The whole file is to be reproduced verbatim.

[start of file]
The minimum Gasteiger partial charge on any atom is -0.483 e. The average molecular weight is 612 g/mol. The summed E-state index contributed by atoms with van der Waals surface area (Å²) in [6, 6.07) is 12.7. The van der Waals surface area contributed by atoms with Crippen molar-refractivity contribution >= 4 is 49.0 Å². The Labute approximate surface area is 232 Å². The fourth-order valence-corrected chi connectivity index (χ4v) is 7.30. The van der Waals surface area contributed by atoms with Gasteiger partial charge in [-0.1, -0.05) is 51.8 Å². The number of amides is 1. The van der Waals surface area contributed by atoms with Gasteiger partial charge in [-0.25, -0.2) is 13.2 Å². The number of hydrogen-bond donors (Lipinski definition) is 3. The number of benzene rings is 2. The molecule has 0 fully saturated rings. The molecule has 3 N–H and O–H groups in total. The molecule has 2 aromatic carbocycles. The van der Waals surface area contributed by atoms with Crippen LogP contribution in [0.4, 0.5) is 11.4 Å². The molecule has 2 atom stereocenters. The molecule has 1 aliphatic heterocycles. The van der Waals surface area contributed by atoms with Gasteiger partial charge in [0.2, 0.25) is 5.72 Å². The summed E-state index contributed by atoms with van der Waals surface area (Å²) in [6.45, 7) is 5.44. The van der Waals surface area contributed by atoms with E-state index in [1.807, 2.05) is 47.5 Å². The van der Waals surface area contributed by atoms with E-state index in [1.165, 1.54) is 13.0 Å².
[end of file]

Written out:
The minimum Gasteiger partial charge on any atom is -0.483 e. The average molecular weight is 612 g/mol. The summed E-state index contributed by atoms with van der Waals surface area (Å²) in [6, 6.07) is 12.7. The van der Waals surface area contributed by atoms with Crippen molar-refractivity contribution >= 4 is 49.0 Å². The Labute approximate surface area is 232 Å². The fourth-order valence-corrected chi connectivity index (χ4v) is 7.30. The van der Waals surface area contributed by atoms with Gasteiger partial charge in [-0.1, -0.05) is 51.8 Å². The number of amides is 1. The van der Waals surface area contributed by atoms with Gasteiger partial charge in [-0.25, -0.2) is 13.2 Å². The number of hydrogen-bond donors (Lipinski definition) is 3. The number of benzene rings is 2. The molecule has 0 fully saturated rings. The molecule has 3 N–H and O–H groups in total. The molecule has 2 aromatic carbocycles. The van der Waals surface area contributed by atoms with Crippen LogP contribution in [0.4, 0.5) is 11.4 Å². The molecule has 2 atom stereocenters. The molecule has 1 aliphatic heterocycles. The van der Waals surface area contributed by atoms with Gasteiger partial charge in [0.2, 0.25) is 5.72 Å². The summed E-state index contributed by atoms with van der Waals surface area (Å²) in [6.45, 7) is 5.44. The van der Waals surface area contributed by atoms with E-state index in [1.807, 2.05) is 47.5 Å². The van der Waals surface area contributed by atoms with E-state index in [1.165, 1.54) is 13.0 Å².